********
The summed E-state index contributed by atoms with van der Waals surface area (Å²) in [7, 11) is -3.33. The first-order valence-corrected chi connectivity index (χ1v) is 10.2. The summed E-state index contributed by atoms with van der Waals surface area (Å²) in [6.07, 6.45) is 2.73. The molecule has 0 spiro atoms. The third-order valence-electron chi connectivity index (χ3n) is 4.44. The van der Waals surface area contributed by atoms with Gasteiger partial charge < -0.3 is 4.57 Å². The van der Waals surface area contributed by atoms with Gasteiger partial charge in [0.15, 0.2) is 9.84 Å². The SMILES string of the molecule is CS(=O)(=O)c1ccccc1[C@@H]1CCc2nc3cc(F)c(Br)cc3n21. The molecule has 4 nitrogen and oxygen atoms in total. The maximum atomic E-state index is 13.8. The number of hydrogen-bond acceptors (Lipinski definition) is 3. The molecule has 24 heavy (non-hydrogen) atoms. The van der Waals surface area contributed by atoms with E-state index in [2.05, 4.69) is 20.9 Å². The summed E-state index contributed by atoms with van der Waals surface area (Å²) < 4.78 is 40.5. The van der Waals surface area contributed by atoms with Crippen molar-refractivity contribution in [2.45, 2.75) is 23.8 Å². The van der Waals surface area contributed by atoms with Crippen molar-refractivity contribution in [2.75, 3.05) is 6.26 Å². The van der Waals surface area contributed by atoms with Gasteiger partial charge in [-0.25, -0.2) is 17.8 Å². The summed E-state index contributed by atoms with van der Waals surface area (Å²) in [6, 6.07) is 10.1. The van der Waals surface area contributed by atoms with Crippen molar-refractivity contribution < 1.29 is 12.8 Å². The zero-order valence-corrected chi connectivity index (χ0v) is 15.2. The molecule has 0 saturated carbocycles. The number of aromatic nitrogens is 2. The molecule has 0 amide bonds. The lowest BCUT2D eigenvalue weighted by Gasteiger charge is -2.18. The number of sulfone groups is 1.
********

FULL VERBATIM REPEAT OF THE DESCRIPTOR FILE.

The summed E-state index contributed by atoms with van der Waals surface area (Å²) in [7, 11) is -3.33. The first-order valence-corrected chi connectivity index (χ1v) is 10.2. The summed E-state index contributed by atoms with van der Waals surface area (Å²) in [6.07, 6.45) is 2.73. The molecule has 0 spiro atoms. The third-order valence-electron chi connectivity index (χ3n) is 4.44. The van der Waals surface area contributed by atoms with Gasteiger partial charge < -0.3 is 4.57 Å². The van der Waals surface area contributed by atoms with Gasteiger partial charge in [0.15, 0.2) is 9.84 Å². The SMILES string of the molecule is CS(=O)(=O)c1ccccc1[C@@H]1CCc2nc3cc(F)c(Br)cc3n21. The molecule has 4 nitrogen and oxygen atoms in total. The maximum atomic E-state index is 13.8. The number of hydrogen-bond acceptors (Lipinski definition) is 3. The molecule has 24 heavy (non-hydrogen) atoms. The van der Waals surface area contributed by atoms with E-state index in [2.05, 4.69) is 20.9 Å². The summed E-state index contributed by atoms with van der Waals surface area (Å²) < 4.78 is 40.5. The van der Waals surface area contributed by atoms with Crippen molar-refractivity contribution in [2.45, 2.75) is 23.8 Å². The van der Waals surface area contributed by atoms with Crippen molar-refractivity contribution in [2.75, 3.05) is 6.26 Å². The van der Waals surface area contributed by atoms with Gasteiger partial charge in [-0.25, -0.2) is 17.8 Å². The summed E-state index contributed by atoms with van der Waals surface area (Å²) in [6, 6.07) is 10.1. The van der Waals surface area contributed by atoms with Crippen molar-refractivity contribution < 1.29 is 12.8 Å². The zero-order valence-corrected chi connectivity index (χ0v) is 15.2. The molecule has 0 saturated carbocycles. The number of aromatic nitrogens is 2. The molecule has 0 amide bonds. The lowest BCUT2D eigenvalue weighted by Gasteiger charge is -2.18. The number of sulfone groups is 1.